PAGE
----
Ricardo does the medal count

medals

Olympic medal count predictions are good fun, especially by economists who put a model behind them. But with the Olympics over it’s already hard to care much about the medal race between China and the US. But maybe that’s because we used the wrong economists. You know, ones who are alive. Perhaps the best economist to learn a lesson from is David Ricardo, dead for nearly 200 years.

My favorite article about Ricardo is from Paul Krugman, published back in 1996. It’s called Ricardo’s Difficult Idea. In it Krugman speculates on why apparently capable intellectuals struggle so often with the idea of comparative advantage. In a nutshell that’s the idea that trade is mutually beneficial, even between countries at different levels of wealth. This obviously applies to China and the US, where the US is roughly 6x richer per capita. The Krugman piece linked to above is definitely worth a read, plus a great a refresher on the topic if you want it.

To apply Ricardo’s idea to medal counts, I pulled the totals from the Olympic site for both China and the US, and put them in the table below. I used Gold Medals counts only, not all medals, since that is the typical counting model (at least outside the US). Get gold or go home. Then I color coded the counts for the top six medal winning sports in each country.

medaltable

So some overlap for swimming and gymnastics, but otherwise a very Ricardo-like situation. Complementary golds. Table Tennis, Diving and Badminton are pure China awesomeness. Swimming and Athletics (aka track & field) make up over half the US haul. They are US specialties. So a bit of overlap in swimming, which has a ton of medals, and a bit more in gymnastics. But it’s fair to say that China and the US are mostly doing their own thing.

In fact it’s surprising how rarely they compete head to head given how close the medal count totals wound up. When I paged through the 2012 Olympic Wikipedia medalist list, I had a hard time finding a case where China and the US both medaled in the same event. Even in gymnastics, which from my couch potato view had the most high profile competition, the US and China medaled in the same event only once, for balance beam. While there are more dual medal events if you look hard, mostly it’s for lower profile events like Women’s flyweight boxing. And this is all good. We’re both good at the Olympics, just at different sports. Comparative advantage is just fine. We should trade and be all mutually better off. They can school us with their Badminton awesomeness. And in turn we can school them with Michael Phelps. It’s a Ricardian paradise.

In contrast, a common spin on the Olympics is that China and US are competing head to head. And the sports competition aligns to our supposed superpower rivalry. But the Ricardian view is a better fit.  Most gold medal China and US sports are complementary, just like our economies. Personally the most exciting head to head competition was the 4x100m relay pictured below. The Jamaican’s with Bolt set a new world record of 36.04, with the US tying the old world record at 37.04. As the announcer said, it was the greatest 4x100m race ever run. When I watched the finish no one else was even close to the first two. A true head to head rivalry. Unlike nearly all the actual China and US medals.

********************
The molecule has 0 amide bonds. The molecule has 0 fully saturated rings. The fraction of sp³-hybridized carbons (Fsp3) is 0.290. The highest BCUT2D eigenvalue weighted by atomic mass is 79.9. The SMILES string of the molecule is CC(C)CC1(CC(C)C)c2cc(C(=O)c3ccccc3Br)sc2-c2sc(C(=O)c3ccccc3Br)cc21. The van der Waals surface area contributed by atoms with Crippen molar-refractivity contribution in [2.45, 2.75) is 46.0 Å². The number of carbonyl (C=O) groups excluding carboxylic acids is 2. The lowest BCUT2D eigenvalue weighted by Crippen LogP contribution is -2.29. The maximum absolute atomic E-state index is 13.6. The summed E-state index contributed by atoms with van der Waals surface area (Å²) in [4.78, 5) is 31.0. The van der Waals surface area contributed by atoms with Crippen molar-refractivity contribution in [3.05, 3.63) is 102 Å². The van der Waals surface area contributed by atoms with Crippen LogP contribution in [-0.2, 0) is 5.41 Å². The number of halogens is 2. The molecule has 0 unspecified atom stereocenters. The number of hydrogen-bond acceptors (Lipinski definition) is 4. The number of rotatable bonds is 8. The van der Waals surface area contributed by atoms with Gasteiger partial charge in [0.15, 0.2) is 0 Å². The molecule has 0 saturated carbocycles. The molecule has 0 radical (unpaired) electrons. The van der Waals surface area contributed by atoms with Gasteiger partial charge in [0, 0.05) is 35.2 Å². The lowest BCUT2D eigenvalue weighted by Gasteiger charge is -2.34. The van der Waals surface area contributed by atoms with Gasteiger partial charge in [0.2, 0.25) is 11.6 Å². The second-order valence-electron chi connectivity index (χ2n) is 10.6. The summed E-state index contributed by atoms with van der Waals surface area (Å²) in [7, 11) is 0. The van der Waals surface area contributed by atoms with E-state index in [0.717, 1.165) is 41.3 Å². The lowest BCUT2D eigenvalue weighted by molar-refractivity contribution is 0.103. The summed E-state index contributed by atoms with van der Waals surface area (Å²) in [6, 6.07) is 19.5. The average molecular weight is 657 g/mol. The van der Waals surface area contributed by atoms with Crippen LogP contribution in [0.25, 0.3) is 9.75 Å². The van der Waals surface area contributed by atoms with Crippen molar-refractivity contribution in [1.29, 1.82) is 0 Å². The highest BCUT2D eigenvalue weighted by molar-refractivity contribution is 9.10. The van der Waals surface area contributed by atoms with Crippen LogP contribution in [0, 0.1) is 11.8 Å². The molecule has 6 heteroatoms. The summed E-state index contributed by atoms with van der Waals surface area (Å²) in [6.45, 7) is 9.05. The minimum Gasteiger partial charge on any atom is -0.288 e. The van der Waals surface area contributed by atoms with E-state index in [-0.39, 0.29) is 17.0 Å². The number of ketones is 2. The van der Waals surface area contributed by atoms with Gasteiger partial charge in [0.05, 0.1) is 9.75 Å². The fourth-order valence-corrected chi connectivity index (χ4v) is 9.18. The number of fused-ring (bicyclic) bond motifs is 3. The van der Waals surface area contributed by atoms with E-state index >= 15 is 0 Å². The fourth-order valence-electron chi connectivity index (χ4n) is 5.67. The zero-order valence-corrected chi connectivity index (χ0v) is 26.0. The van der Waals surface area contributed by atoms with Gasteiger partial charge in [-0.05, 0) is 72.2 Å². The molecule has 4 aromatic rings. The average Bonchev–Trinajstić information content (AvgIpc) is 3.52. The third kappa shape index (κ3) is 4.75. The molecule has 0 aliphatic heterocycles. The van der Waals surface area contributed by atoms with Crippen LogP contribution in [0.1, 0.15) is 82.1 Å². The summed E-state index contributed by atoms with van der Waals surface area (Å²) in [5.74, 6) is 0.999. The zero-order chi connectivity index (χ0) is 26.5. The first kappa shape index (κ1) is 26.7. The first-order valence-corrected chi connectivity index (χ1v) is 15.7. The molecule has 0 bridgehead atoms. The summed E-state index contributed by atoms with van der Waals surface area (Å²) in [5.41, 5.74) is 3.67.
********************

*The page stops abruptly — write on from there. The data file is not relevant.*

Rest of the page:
bolt

Of course you can only take this kind of silliness so far. In particular using GDP and demographic predictions for medal counts appears to be a massive fail for India. India has 1.2 billion people compared to China’s 1.3 billion. And yet got zero golds this Olympics, and only six medals in total. Coincidentally I went to dinner with someone from India visiting the US recently during the Olympics, so we talked about it. He was a tad embarrassed by India’s showing, but then used the example of field hockey. India had one of the world’s best field hockey teams in the 1950’s and 1960’s, consistently winning gold medals. Then artificial turf became standard, and most Indian teams couldn’t afford artificial turf to practice on. The national team never recovered.

Here’s a case where history has more to teach than fuzzy economic analogies. State capitalism is your medal count friend, boosting China’s count even faster than their already speedy economic growth. And democracy, with poverty and severe corruption problems, is India’s medal count enemy. But longer term, in say 20 or perhaps 40 years, this could radically change. In the future a far richer India will have a larger projected 1.6B population compared to China’s steady but rapidly aging population of 1.3B. If India follows China’s trajectory out of poverty and solves some of its corruption problems, as seems likely, it could be a medal count superstar by our children’s time.

What sports? Well, field hockey of course. Also cricket (India’s national obsession) is a natural. Except that a single cricket match takes days, so it’s unlikely to become an Olympic sport. But if we’re speculating, why not double down? If India becomes an economic powerhouse they might force us all into watching Olympic cricket. I suppose from a Ricardian point of view this is expected. Narrowcasting sports by country. Unfortunately this is also a future where rhythmic gymnastics, that odd Eastern European specialty, never goes away. A prospect too depressing to contemplate.

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